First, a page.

Today marks the feast day of St. Augustine, one of the early Church fathers and a prolific theologian who composed Confessions, often regarded as the first autobiography. In a quote often attributed to him (but in the spirit of academic honesty difficult to verify) he writes, “Hope has two beautiful daughters. Their names are anger and courage; anger at the way things are, and courage to see that they do not remain the way they are.”
The past several months have been marked by anguish, struggle, and change. I have felt anger and courage during this time in a seemingly endless cycle, a paradox of sorts. Policies changing daily; protocols varying across institutions; and a dramatic increase in tentatively worded communications. In short, nothing about planning for schools to reopen has been easy yet everything about the end goal of the process has been worth it. In our culture, hope can often be relegated to fantasy or wishing. But in the theological sense it stands as an infused virtue, a grace bestowed upon human beings as a moral compass which leads us toward new life rather than an abyss of anger and confusion.
As we enter this new school year, we are ever mindful of the constant that is change and the need to embrace hope as the eternal guiding light in our lives. We pray for the safety and well-being of everyone in our community and beyond. The COVID-19 epidemic hasn’t just disrupted our lives; it was unwoven the very fabric of society. And there is no exaggeration in writing that. But as Catholics who believe in the true incarnation, we recognize that hope will always appear naive to the outsider. To those who know, hope is what has always guided our hearts to be still regardless of whatever raging tempest stirs in our world.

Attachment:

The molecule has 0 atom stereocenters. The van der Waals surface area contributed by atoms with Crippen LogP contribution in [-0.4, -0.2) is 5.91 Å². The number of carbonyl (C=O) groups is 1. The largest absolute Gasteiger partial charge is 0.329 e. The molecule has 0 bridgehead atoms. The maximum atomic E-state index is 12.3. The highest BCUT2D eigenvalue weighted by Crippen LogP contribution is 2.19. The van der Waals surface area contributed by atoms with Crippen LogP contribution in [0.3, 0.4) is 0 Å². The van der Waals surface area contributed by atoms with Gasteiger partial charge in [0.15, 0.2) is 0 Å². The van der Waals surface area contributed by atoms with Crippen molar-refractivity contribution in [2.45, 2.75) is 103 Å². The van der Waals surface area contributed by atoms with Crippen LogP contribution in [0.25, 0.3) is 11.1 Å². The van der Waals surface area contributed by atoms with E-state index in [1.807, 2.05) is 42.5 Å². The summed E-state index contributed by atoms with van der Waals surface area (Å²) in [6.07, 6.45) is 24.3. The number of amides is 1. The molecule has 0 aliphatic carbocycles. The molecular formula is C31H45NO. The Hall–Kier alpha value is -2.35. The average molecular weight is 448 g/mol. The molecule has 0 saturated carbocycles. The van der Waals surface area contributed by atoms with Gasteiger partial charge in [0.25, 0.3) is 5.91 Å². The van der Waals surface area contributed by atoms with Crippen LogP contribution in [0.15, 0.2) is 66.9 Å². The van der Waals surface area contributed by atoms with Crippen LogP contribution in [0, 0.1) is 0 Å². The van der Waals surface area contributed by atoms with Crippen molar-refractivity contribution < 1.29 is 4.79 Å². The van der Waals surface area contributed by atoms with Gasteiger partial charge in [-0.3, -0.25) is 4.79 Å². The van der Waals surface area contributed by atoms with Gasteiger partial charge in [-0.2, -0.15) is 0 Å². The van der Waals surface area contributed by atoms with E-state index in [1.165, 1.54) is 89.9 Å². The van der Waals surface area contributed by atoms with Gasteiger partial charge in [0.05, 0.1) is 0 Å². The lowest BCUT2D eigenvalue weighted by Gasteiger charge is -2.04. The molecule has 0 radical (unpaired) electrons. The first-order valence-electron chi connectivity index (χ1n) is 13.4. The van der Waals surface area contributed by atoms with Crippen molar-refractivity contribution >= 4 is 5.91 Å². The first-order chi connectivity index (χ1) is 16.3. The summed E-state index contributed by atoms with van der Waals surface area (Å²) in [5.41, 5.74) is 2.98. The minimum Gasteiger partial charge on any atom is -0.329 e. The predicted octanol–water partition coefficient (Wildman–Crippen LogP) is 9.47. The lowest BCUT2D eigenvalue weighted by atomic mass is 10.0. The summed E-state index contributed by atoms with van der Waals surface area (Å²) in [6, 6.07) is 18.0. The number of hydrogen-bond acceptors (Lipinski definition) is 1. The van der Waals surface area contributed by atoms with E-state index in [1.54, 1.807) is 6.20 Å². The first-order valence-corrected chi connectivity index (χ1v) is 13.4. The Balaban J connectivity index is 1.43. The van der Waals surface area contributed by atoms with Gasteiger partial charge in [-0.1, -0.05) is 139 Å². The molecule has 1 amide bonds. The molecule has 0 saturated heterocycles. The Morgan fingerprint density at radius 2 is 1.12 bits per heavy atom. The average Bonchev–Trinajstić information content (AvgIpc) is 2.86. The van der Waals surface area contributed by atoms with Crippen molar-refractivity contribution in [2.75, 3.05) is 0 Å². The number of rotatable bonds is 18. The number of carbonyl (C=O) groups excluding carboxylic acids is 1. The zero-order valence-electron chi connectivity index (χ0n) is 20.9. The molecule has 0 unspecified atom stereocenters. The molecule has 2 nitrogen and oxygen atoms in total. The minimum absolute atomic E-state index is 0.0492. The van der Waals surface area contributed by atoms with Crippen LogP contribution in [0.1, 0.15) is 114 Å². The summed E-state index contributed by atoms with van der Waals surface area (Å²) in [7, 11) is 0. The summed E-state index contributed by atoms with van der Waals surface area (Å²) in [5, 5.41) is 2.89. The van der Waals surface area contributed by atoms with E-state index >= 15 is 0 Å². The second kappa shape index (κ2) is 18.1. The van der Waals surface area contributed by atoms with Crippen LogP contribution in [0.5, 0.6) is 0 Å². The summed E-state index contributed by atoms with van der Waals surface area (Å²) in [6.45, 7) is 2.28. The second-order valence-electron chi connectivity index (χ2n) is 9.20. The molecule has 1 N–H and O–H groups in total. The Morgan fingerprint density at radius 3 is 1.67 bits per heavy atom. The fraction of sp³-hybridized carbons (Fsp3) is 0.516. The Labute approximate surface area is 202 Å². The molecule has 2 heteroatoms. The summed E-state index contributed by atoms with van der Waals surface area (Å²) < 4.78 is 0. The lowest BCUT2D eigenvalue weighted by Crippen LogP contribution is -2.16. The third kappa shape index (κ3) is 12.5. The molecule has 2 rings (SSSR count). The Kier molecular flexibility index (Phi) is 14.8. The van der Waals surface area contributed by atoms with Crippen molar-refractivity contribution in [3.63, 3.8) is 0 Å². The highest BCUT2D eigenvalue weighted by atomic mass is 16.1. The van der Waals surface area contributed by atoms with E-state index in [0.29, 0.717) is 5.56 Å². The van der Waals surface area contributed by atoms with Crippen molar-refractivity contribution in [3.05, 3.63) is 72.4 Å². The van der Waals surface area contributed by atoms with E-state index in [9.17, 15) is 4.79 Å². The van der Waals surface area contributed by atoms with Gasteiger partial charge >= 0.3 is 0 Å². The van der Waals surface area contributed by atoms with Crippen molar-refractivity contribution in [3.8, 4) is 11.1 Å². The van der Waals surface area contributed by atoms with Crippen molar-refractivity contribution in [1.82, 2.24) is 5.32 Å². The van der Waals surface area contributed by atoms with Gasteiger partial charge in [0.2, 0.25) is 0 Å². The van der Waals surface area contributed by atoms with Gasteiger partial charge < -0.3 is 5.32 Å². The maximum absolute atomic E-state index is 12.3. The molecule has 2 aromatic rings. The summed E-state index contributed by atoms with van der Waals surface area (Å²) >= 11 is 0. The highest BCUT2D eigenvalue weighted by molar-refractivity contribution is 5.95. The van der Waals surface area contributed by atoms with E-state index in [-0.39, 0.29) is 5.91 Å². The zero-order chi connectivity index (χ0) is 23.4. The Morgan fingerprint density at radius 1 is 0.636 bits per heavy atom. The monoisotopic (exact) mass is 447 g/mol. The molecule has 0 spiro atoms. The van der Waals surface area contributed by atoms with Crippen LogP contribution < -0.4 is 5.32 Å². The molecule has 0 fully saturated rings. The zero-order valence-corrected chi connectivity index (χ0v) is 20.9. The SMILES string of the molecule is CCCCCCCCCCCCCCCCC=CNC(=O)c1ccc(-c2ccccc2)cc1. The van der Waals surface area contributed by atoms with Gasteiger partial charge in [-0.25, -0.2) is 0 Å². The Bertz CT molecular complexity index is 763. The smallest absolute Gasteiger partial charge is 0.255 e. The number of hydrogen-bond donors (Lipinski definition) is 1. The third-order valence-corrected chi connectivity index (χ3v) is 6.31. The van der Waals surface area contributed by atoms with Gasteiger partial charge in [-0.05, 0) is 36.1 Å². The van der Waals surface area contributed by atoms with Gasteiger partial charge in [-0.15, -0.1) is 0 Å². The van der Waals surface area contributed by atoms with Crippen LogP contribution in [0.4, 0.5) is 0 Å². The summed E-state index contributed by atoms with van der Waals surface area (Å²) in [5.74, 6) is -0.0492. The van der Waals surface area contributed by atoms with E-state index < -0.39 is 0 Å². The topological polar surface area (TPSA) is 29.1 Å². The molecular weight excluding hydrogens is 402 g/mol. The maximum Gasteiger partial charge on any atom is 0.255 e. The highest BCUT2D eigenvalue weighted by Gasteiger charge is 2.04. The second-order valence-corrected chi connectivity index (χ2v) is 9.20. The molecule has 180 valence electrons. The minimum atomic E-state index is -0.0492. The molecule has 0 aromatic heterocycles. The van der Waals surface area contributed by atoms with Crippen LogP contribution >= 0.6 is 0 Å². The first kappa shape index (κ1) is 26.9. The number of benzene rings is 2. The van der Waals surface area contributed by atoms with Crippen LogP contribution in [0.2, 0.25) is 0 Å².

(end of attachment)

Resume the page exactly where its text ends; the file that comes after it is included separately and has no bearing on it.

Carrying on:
It’s a Great Day to be a Bulldog!
Every day when I walk around school to see how lunch is going and watch the latest iteration of tag played by students on the asphalt, I wonder how young minds think about enjoyment. And if I asked them, “why do you like playing that?” they’d likely respond with, “I don’t know. I just do.” It’s a sentiment more than a reason and that’s to be expected. Enjoyment in things stimulate our body’s endorphins which in turn help regulate mood, pleasure, and even our inclination to show empathy toward others. When students play they are in fact able to be their own best friend! When other students are using a tablet app or researching for a project, I wonder about how they use things. Some may abuse it to cyberbully other students but that same technology can help promote innovation in the classroom and build collaborative group work with peers. For both enjoyment and use, there are right and wrong applications for each.
St. Augustine of Hippo (d. 430 CE) wrote about the distinction between these two important moral actions of enjoyment (frui) and use (uti). The right orientation of enjoyment and use is to direct it toward its proper end or goal. An example from Augustine would prove useful here. For him, the three goods of marriage are procreation, fidelity, and the sacrament. To bring children into the world who are raised in the faith to represent the indissoluble union of the couple is the proper alignment of both enjoyment and use. Conversely, we can also enjoy and use both things and people in misguided and disingenuous ways: words can hurt, alcohol can be consumed excessively, and people’s good will can be exploited. But to honor and value something or someone for the sake of who they are or what they represent speaks to the dignity and reverence that we are called to witness.
I like to remind colleagues that it’s not the “what” but the “how” that is important in building relationships. How we speak with someone is often more important that the subject of what we are discussing; it frames the respect needed in any relationship. How we recognize and cultivate an appreciation for the beauty that emanates from this world reminds us that we are made in the image and likeness of a God who calls us into relationship. How we grow in our ability to use things like power, wealth, and prestige to be in solidarity with the most vulnerable members of society is an invaluable metric for how far we’ve come as a civilization. And there is nothing more enjoyable than knowing that a life of virtue is one worth living.
It’s a Great Day to be a Bulldog!